In general, it’s fair to say I’m not a fan. And now I’ve found another piece of nasty sticking-plaster copy lurking on the First Great Western website:
It seems the train company recently made its user password system case sensitive. In terms of security, this is a good move. But to accommodate the change, First Great Western decided to make everyone’s passwords all-uppercase.
If you don’t realise this when you try and sign in, you see this contrived error message:
We’re sorry, the email address or password you entered was not correct. Passwords changed or created after 13th Nov 2012 are case sensitive. If you have not changed your password since the 13th November 2012, please enter your current password in UPPERCASE.
The red text means it look like a serious error message, and it makes the user think they’ve done something wrong.
This is a classic example of a company making a well-intentioned technical change to its website, but forcing users to adapt to this change, rather than taking some extra steps to make life easier for them.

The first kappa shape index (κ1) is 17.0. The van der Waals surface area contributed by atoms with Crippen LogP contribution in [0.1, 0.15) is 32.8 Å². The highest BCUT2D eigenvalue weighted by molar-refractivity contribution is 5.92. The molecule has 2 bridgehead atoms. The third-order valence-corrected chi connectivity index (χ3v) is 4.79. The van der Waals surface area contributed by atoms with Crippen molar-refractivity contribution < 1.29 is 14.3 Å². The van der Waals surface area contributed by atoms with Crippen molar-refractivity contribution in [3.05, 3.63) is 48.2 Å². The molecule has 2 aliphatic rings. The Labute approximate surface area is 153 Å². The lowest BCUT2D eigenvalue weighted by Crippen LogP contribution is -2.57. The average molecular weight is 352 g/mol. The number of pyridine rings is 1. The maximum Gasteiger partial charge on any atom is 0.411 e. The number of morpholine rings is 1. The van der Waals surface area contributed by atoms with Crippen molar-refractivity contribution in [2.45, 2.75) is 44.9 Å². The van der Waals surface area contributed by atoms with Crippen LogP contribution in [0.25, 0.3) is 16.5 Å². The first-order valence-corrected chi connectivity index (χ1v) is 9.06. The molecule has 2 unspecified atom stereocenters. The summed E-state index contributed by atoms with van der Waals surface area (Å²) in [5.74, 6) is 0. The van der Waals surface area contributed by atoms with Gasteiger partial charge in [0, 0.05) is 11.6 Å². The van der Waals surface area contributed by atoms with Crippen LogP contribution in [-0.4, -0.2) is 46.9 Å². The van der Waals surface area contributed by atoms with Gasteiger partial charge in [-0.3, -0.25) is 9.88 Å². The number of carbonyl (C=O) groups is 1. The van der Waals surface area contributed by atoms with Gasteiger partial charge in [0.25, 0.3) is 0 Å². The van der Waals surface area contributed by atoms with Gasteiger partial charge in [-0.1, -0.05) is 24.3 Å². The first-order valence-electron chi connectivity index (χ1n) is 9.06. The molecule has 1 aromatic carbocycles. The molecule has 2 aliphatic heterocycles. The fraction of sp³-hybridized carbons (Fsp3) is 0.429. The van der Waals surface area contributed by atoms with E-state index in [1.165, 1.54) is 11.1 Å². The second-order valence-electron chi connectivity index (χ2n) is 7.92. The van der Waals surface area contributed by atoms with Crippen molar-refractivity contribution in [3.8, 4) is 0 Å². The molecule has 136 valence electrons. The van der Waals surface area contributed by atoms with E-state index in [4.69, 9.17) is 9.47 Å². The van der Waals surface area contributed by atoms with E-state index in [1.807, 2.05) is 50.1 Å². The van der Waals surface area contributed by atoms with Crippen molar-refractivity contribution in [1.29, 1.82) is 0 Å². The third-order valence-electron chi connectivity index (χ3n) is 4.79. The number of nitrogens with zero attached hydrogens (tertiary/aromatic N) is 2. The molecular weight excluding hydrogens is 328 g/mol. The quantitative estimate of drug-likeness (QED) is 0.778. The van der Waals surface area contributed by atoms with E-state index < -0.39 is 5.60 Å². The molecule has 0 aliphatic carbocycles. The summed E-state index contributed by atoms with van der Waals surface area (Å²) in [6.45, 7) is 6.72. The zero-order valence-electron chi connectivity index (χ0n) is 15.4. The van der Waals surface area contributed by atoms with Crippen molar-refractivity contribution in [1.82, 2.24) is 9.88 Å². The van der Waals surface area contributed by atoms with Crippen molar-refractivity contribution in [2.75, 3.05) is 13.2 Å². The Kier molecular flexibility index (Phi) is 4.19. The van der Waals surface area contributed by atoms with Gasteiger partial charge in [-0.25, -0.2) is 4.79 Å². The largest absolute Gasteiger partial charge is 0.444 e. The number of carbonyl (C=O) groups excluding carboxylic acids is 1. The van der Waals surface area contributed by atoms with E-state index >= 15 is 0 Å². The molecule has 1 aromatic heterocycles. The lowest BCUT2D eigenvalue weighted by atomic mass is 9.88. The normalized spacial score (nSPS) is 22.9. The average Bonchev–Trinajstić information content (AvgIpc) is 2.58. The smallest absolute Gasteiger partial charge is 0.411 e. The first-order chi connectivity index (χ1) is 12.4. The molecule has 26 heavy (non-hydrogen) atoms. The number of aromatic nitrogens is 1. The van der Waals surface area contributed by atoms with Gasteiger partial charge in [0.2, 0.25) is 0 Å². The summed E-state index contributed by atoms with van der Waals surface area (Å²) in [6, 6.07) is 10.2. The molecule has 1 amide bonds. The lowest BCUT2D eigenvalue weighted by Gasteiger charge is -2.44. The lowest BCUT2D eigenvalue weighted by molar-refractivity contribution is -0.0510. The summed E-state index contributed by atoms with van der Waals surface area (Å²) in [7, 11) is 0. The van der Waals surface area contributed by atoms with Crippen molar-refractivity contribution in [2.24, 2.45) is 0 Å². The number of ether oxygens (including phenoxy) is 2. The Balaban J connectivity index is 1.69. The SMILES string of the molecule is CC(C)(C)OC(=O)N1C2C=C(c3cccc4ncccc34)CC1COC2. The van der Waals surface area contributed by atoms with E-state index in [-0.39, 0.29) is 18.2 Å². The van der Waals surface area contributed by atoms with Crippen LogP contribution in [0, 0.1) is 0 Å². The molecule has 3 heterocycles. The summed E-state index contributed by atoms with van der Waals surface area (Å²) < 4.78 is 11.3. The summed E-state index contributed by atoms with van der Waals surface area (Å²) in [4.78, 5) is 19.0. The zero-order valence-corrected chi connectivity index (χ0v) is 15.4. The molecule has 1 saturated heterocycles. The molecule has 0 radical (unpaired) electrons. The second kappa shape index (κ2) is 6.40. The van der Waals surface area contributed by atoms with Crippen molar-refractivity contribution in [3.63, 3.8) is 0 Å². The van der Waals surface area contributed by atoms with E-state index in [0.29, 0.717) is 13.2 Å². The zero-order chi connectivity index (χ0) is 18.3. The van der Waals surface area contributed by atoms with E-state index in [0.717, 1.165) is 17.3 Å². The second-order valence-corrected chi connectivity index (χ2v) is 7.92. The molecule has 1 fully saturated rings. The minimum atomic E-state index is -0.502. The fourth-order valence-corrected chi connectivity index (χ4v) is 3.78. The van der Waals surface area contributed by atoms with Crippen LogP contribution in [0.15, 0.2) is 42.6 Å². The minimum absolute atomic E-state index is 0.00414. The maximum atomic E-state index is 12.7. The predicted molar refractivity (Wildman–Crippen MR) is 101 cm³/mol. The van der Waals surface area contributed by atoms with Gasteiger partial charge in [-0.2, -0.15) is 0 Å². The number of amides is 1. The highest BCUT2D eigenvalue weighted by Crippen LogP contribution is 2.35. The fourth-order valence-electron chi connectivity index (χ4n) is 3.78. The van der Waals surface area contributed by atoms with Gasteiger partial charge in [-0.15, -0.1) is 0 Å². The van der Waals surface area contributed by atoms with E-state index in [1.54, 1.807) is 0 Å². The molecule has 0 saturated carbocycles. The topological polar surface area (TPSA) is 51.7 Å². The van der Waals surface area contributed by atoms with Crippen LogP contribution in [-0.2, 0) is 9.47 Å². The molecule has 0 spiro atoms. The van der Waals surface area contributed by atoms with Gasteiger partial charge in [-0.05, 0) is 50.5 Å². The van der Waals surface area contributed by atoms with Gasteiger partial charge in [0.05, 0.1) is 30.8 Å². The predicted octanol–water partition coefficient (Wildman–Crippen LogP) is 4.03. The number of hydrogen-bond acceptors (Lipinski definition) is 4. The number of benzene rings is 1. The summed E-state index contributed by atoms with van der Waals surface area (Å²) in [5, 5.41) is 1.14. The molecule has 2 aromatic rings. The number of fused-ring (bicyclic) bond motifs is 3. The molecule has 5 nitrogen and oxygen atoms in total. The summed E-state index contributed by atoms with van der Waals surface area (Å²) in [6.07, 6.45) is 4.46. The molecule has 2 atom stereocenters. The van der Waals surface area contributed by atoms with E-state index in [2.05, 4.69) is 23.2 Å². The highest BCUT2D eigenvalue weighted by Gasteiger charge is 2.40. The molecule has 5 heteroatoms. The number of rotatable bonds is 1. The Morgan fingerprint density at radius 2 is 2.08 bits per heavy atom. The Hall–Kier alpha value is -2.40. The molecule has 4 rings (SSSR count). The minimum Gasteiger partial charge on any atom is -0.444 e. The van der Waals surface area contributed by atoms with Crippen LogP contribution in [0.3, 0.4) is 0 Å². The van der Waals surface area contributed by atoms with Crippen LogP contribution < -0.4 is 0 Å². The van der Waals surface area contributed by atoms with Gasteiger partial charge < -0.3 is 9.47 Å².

I call it ‘sticking plaster copy’ because it uses lengthy instructional copy to try and patch up the issue rather than fixing it properly.
Essentially, First Great Western has changed my password without asking. That’s inelegant and impolite. (It also raises the question of how securely user passwords are stored, but I’ll leave that issue to the technical experts.)
It makes my interaction with the website more awkward, adding an extra barrier that I have to overcome in order to buy a train ticket.
As an alternative, they could simply have allowed me to sign in as normal, then prompted me to change my password at a later point – perhaps immediately after signing in, or once I’d completed my purchase.
That would have made my life a bit easier, and it might even have positive impact on their website’s conversion rate too.